Phillis Wheatley: Poems
Phillis Wheatley: A Concealed Voice Against Slavery
Religion, specifically Christianity, gives Phillis Wheatley an avenue with which to connect and influence her readers. Wheatley appears to embrace Christianity without offering criticism or highlighting hypocrisies. However, a deeper reading of her poetry suggests that she uses her newfound religion to deliver a message on the injustices of slavery. Within “On Being Brought from Africa to America”, Phillis Wheatley strives to utilize Christianity with an emphasis on redemption, so that there is a hidden implication of equality and the notion that all slaves are capable of being saved.
The first four lines of Wheatley’s poem, “On Being Brought from Africa to America”, confirm the ideals of Christianity:
’Twas mercy brought me from my Pagan land,
Taught my benighted soul to understand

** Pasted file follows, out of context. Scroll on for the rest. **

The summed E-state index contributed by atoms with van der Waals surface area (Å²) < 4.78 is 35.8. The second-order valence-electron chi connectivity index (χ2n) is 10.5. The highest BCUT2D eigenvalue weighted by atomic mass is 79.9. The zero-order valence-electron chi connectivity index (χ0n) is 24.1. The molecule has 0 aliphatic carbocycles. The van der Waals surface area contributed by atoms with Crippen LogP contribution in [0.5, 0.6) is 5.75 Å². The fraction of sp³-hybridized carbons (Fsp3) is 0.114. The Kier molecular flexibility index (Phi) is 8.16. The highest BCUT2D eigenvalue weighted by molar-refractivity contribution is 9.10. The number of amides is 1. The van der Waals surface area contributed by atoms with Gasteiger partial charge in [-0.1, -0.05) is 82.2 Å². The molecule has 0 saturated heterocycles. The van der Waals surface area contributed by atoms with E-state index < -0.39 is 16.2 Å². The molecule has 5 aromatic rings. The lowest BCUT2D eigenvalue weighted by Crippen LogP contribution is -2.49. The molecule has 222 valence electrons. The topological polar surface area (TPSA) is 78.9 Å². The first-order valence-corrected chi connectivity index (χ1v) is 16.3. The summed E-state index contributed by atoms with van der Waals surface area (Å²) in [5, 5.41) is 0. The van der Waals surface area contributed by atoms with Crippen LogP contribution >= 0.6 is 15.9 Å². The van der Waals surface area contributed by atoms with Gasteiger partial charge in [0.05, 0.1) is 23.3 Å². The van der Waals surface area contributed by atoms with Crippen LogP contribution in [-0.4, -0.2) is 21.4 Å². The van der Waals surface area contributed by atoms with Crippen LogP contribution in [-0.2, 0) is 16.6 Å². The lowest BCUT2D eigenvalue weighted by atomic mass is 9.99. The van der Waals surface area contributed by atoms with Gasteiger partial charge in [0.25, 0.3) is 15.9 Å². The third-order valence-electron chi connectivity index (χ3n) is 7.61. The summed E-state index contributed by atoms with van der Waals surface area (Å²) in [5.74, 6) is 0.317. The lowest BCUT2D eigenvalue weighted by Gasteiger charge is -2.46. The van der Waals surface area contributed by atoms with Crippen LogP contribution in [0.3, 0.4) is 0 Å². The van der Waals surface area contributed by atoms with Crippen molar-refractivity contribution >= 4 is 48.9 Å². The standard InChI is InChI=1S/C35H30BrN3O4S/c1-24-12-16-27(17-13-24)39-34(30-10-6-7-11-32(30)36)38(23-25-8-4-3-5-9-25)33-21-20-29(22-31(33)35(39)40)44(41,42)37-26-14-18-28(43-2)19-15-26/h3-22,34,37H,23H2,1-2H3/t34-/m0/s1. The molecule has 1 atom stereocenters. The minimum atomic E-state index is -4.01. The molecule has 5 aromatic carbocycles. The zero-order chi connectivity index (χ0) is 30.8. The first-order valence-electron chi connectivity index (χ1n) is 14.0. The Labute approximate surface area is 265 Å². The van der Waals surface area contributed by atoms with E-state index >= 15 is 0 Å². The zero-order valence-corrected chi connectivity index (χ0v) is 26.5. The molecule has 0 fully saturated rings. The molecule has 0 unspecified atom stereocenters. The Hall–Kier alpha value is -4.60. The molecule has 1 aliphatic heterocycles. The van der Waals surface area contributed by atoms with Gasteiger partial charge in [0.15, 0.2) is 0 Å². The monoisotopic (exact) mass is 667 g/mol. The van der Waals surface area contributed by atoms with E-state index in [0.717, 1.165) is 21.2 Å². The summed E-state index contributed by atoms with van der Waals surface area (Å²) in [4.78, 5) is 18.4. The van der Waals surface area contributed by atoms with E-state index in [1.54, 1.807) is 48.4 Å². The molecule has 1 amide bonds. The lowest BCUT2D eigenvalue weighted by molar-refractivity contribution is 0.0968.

That there’s a God, that there’s a Savior too:
Once I redemption neither sought nor knew.
Within these lines, she admits that she was once a pagan, but God removed her of this sin and lead her to the path of redemption. Instead of beginning with a condemnation of slavery she calls it “mercy brought me from my Pagan land” (Wheatley, “On Being Brought from Africa to America”, line 1). Further she implies that her finding of a God and savior has allowed...
Join Now to View Premium Content
GradeSaver provides access to 757 study guide PDFs and quizzes, 4929 literature essays, 1510 sample college application essays, 195 lesson plans, and ad-free surfing in this premium content, “Members Only” section of the site! Membership includes a 10% discount on all editing orders.
Already a member? Log in